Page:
Penn State Revokes Beta Theta Pi Fraternity Recognition

As the State College Police Department continues its criminal investigation of the death of Timothy Piazza at the Penn State chapter of Beta Theta Pi fraternity, the university has revoked their recognition.
While the Police Department conducts their investigation, the Office of Student Conduct is conducting its own, focusing on the University’s Code of Student Conduct and behavioral expectations for the fraternities.

Based on information gained through its inquiry thus far, the University has decided to withdraw immediately recognition of Beta Theta Pi fraternity. This revocation will remain in effect no less than five years and may be made permanent upon completion of the criminal and University investigations now underway. The University’s decision to withdraw recognition is made in concert with the fraternity’s national headquarters.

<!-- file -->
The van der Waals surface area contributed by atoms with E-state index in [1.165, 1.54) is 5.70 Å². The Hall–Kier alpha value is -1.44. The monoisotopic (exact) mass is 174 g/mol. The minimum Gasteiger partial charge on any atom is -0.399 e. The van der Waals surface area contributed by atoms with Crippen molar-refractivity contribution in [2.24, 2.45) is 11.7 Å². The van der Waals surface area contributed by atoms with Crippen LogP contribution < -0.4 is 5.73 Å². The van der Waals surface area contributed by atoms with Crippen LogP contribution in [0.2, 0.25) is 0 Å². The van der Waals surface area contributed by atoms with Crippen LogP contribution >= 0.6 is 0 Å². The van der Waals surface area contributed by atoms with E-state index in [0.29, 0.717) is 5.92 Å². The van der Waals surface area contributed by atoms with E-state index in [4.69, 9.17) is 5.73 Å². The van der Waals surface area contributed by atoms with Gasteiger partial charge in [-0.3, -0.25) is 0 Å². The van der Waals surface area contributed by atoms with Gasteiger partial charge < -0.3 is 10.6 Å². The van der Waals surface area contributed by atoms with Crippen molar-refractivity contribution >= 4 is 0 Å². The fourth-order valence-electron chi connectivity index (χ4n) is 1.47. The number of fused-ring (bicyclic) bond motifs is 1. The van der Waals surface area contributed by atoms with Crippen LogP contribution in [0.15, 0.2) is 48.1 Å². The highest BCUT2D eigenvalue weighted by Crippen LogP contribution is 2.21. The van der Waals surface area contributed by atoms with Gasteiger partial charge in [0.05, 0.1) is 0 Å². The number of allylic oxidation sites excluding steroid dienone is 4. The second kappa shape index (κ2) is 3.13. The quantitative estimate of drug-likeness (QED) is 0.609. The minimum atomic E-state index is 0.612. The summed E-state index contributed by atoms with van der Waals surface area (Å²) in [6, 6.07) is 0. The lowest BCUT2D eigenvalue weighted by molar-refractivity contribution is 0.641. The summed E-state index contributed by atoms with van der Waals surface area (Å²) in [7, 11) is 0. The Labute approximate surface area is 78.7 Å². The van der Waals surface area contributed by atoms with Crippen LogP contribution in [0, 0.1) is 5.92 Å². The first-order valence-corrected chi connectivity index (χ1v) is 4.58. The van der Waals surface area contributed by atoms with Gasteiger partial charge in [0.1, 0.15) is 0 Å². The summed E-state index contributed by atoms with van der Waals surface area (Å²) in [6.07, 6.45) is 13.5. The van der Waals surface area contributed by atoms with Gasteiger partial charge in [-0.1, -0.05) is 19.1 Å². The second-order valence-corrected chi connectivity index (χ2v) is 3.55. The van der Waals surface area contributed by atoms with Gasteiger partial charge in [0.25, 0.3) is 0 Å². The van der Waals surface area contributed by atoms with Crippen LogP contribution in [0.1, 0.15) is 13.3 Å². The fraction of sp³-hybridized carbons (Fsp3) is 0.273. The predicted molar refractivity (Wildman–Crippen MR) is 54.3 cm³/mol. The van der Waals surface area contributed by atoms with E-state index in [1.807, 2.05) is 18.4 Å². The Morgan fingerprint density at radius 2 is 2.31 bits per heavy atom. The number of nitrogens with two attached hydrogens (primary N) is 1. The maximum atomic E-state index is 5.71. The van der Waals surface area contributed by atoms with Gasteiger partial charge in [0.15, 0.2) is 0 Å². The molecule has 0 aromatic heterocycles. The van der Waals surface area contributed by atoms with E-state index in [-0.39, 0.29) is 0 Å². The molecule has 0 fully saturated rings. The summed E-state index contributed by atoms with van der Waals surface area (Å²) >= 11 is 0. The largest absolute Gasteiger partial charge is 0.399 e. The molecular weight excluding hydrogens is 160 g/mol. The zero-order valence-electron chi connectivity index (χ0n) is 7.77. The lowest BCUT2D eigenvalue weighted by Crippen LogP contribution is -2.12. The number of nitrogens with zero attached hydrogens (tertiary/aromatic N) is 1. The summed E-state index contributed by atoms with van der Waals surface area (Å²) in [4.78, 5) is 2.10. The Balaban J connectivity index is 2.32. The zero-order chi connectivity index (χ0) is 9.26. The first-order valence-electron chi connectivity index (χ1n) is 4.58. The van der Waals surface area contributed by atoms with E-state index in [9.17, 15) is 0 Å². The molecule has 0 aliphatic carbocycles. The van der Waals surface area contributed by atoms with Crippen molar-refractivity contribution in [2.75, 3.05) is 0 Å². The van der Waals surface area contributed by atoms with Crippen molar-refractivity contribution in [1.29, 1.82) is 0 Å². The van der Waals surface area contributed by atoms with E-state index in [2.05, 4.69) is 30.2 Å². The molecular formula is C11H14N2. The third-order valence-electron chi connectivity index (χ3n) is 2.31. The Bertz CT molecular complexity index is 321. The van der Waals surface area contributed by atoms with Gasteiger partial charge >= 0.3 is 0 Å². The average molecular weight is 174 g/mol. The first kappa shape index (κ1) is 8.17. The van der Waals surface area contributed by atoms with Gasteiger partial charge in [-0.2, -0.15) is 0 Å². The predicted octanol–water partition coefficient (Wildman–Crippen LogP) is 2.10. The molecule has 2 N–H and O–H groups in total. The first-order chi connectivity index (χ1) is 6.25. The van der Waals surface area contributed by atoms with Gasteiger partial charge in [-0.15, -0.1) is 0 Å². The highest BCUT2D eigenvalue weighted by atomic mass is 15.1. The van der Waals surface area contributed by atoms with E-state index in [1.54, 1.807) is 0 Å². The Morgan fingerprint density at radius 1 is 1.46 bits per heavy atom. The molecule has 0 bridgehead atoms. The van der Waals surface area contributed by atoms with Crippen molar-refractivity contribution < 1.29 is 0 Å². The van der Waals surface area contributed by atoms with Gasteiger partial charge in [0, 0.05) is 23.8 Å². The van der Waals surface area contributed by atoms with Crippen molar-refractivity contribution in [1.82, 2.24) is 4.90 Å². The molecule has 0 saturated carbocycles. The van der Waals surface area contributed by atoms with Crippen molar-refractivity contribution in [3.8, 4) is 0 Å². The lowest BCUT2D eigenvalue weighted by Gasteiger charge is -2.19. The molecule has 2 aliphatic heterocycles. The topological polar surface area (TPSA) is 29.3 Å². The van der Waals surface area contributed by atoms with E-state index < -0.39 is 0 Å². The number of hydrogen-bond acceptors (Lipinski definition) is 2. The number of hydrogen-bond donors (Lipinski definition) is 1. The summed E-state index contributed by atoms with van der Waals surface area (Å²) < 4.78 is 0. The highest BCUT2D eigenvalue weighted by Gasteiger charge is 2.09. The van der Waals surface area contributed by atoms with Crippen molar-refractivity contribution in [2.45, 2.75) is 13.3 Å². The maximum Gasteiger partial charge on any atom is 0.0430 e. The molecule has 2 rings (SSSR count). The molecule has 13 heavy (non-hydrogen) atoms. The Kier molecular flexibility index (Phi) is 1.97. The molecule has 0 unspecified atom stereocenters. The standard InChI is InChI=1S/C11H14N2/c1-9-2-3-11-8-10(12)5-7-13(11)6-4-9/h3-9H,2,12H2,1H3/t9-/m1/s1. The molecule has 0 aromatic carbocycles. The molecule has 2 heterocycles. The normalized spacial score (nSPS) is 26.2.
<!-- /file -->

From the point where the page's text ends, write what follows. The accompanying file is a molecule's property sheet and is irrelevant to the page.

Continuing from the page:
“We cannot suitably convey the heartbreak we feel for the family and friends who are grieving the loss of Tim Piazza,” said Damon Sims, Penn State’s vice president for Student Affairs. “The information available to us about the actions that led to Tim’s death is deeply disturbing, and no sanction or restriction the University can levy is equal to the gravity of his death or the circumstances which we believe led to it.”

Loss of recognition means that the Beta Theta Pi chapter and its members are no longer part of the Greek community at Penn State and have been stripped of any and all privileges that come with fraternal recognition.
However, the Beta house is private property and the chapter is a private association.

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